Sunday 25 February 2018

Ex-pupil sues school after being wrongly accused of extorting fellow student after garda sting

Lydia O'Hara
Lydia O'Hara

A GARDA handed a €20 note to a 15-year-old old schoolgirl and told her to get some phone credit for herself after telling her she was owed "a very big apology" for being wrongly accused of extorting the same €20 from another pupil, the High Court heard.

Lydia O'Hara was a Junior Cert student of Scoil Chriost Ri in Portlaoise in March 2004 when the court heard a nightmare began in which she was a victim of an allegation made up by another student who claimed money had been regularly extorted from her by three girls at break-time in the school bike shed.

Lydia O Hara (25) of Portlaoise, Co. Laois
Pic: Collins Courts
Lydia O Hara (25) of Portlaoise, Co. Laois Pic: Collins Courts

Ms O'Hara (25), a mother-of-one from Portlaoise, is suing the school board of management and the Garda Commissioner for defamation, false imprisonment and intentional infliction of emotional and physical harm.

The school issued a number of apologies to Ms O'Hara including a lenghty one read out at assembly, the court heard.

It is however denying the claims and says it has to manage the school where a serious allegation is made in order to protect the interests of students. 

The gardai deny she was detained and say they must investigate a serious allegation like extortion.

Ms O'Hara told the court as a result of the false allegation, she had tried to take her own life, self-harmed, suffered from panic attacks in public, had to undergo counselling and is still on medication for depression.

She said she had been a happy bubbly girl, involved in basketball and going out with her friends before the incident but after says she became a hermit.  "I just had no will to live".

The court heard a first-year pupil's mother had written to the school alleging she had been the victim of extortion for around six months and that it involved around €1,000.  She also made a complaint to the gardai.

Martin Giblin SC, with Cormac Quinn BL, (instructed by David Walley and Co) said the school allowed the gardai to come in to set up a "sting" operation in which a marked €20 note was put into the school bike shed but there was a failure to observe who had gone to the shed at 11am that day.

Ms O'Hara, who found herself the innocent victim of this sting, was at that time outside the principal's office waiting to get permission to go home early as she was not feeling well.

Ms O'Hara told the court the school secretary she would find the principal, Helen O'Donnell, out in the yard.  She left her schoolbag on the floor outside the office while she went off looking for her.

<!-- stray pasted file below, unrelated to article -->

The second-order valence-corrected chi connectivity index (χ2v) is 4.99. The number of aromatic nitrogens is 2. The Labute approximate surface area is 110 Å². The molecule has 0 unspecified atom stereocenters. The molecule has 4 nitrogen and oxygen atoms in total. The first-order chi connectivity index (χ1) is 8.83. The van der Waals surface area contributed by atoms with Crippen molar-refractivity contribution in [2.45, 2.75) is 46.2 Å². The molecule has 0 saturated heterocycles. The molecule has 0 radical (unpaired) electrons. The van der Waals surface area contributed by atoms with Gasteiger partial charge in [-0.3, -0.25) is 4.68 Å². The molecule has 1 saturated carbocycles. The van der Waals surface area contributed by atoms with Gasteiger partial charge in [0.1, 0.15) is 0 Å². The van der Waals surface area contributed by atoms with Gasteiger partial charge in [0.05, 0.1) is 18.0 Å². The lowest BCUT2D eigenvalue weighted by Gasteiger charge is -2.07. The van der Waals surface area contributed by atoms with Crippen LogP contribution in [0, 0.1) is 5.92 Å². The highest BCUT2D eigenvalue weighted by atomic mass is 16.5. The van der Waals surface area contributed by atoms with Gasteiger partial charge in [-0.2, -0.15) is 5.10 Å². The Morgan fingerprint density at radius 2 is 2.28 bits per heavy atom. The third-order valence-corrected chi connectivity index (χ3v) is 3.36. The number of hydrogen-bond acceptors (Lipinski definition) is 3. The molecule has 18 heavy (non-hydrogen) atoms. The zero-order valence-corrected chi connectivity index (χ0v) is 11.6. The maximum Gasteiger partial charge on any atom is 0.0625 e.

She met the vice-principal on the way and was told to return to the office and someone would be back to her shortly.

The bell for class rang and the principal, Ms O'Donnell, approached her and asked her her name and then asked her to come into her office with her.

She also asked was that her schoolbag on the floor and told her to pick it up.  When she did, there was a folded €20 note underneath and she was told to pick that up too and hand it to the principal.

At that point, two plain clothes gardai, John Healy and Fiona McGrath, followed them into the office.

Garda Healy asked her did she know what was going on and she said she did not.

They told her there was an allegation that the €20 was extorted from another student but they would not say who it was.  "I was just dumbfounded, I thought it was all a joke but they said no Ms O'Hara we are very serious".

When Garda Healy read her rights, telling her anything she says may be used against her, she knew she was in trouble from what she had seen on TV.  "I felt smothered and suffocated in a room with three people in authority", she said.

Her parents were called and they brought her home.

Later that day, she said Garda Healy came to the O'Hara home.  "He just looked at me and said young lady you are owed a very big apology, the girl is after admitting to making it all up".

"I just burst out crying and said I told you I did not do it."

Garda Healy then handed her the marked €20 note and "told me to buy some phone credit out of it," she said.

Some days later an apology was read out before school assembly but it just referred to rumours about her which were not true, she said.

Later a more extensive apology was read out at assembly, an apology was also sent by the board of management to her parents.

The hearing continues before a jury and Mr Justice John Hedigan.

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